Wow. I don’t know where to start with this trilogy — The Riddle-Master of Hed, Heir of Sea and Fire, and Harpist in the Wind — by Patricia McKillip. I’m at a loss for words.
It’s a huge, dense book, a homage to Lord of the Rings. And as a homage, it’s brilliant. Instead of copying the world, or the ideas from Tolkien, she used the themes — of redemption, of the passing of an age, of harnessing and the temptation of power — to craft a masterful work. I was caught up in the story, in the world, wanting to know the answers.
But… it was almost too dense. I would read passages and think “What the heck just happened?”, and re-read them. And they wouldn’t be any clearer. I’d go on with the hope that everything would make itself known in the end. I suppose if you read a book entitled Riddle-Master things are probably going to be confusing for a while. But, when the end finally came, and the resolution, I was oddly disappointed. Perhaps it was that I saw it coming pages before, but just didn’t quite figure it out. Or perhaps it was too pat and I wanted more. But I don’t know what that would entail.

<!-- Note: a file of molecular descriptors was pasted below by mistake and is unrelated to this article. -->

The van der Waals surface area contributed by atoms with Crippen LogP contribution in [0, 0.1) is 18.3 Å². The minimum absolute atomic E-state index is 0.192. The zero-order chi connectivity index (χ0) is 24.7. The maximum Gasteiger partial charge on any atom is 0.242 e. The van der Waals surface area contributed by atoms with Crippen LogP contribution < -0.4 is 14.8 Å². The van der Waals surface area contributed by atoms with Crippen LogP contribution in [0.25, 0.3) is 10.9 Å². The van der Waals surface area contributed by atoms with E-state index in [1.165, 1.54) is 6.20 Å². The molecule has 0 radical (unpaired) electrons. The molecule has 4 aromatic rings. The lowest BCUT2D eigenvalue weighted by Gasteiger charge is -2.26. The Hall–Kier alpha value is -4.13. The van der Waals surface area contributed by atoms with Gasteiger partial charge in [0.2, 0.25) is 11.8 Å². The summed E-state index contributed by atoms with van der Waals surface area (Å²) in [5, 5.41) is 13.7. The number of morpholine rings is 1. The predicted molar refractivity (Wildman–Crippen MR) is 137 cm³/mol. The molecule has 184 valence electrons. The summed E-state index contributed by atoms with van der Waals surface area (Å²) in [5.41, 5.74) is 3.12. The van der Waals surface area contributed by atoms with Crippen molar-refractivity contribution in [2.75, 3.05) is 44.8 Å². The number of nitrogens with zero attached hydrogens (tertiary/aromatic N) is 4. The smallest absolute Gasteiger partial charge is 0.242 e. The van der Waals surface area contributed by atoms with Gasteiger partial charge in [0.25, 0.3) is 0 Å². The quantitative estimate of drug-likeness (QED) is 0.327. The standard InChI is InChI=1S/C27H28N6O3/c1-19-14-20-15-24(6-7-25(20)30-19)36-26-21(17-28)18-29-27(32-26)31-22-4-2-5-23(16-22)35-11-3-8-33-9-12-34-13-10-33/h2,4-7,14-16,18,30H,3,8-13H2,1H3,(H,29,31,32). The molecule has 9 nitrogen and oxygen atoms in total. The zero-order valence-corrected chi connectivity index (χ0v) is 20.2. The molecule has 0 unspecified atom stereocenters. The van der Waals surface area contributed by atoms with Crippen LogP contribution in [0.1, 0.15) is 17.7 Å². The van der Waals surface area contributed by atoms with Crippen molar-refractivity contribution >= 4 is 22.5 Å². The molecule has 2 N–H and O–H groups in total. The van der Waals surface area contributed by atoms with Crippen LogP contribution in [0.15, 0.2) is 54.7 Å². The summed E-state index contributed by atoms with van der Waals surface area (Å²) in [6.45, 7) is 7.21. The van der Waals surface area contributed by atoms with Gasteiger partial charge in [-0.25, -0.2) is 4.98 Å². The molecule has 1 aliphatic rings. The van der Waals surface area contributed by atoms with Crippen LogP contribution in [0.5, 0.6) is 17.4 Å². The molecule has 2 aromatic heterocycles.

I really enjoyed the first and second books. The first is Morgan (the Riddler of the title, the Prince of Hed, the Star-Bearer) figuring out his destiny, and traveling the realm looking for the High One (think High King) to get some answers. It ends with a spectacular cliff-hanger, which isn’t fully resolved until the end of the third book. The second is all about Raederle, who is Morgan’s love, companion, friend. Morgan disappeared for over a year after the end of the first book. She got worried. And, despite the objections of her father and all the other land-rulers (think oh, the lesser kings in LOTR), she and Morgan’s sister Tristan, and Lyra (a kick-butt guard; think Eowyn) they go looking for him. Raederle figures things out about herself, for herself, and becomes, gradually, Morgan’s equal (or at least comes close) in power. It’s quite the book.
The third, however, doesn’t work as well. It builds up, and builds up, but is way too dense to have made much sense to me. I tried to get it, but it all came crashing down in the end, a huge battle, thousands of lives lost, power thrown and hurled everywhere, and I couldn’t visualize it. I didn’t get it. I don’t get it. Someone will have to explain it all to me.
Still. I’m not sorry I read it. Thanks again, Corrine, for sending the book. I’ll get it back to you soon.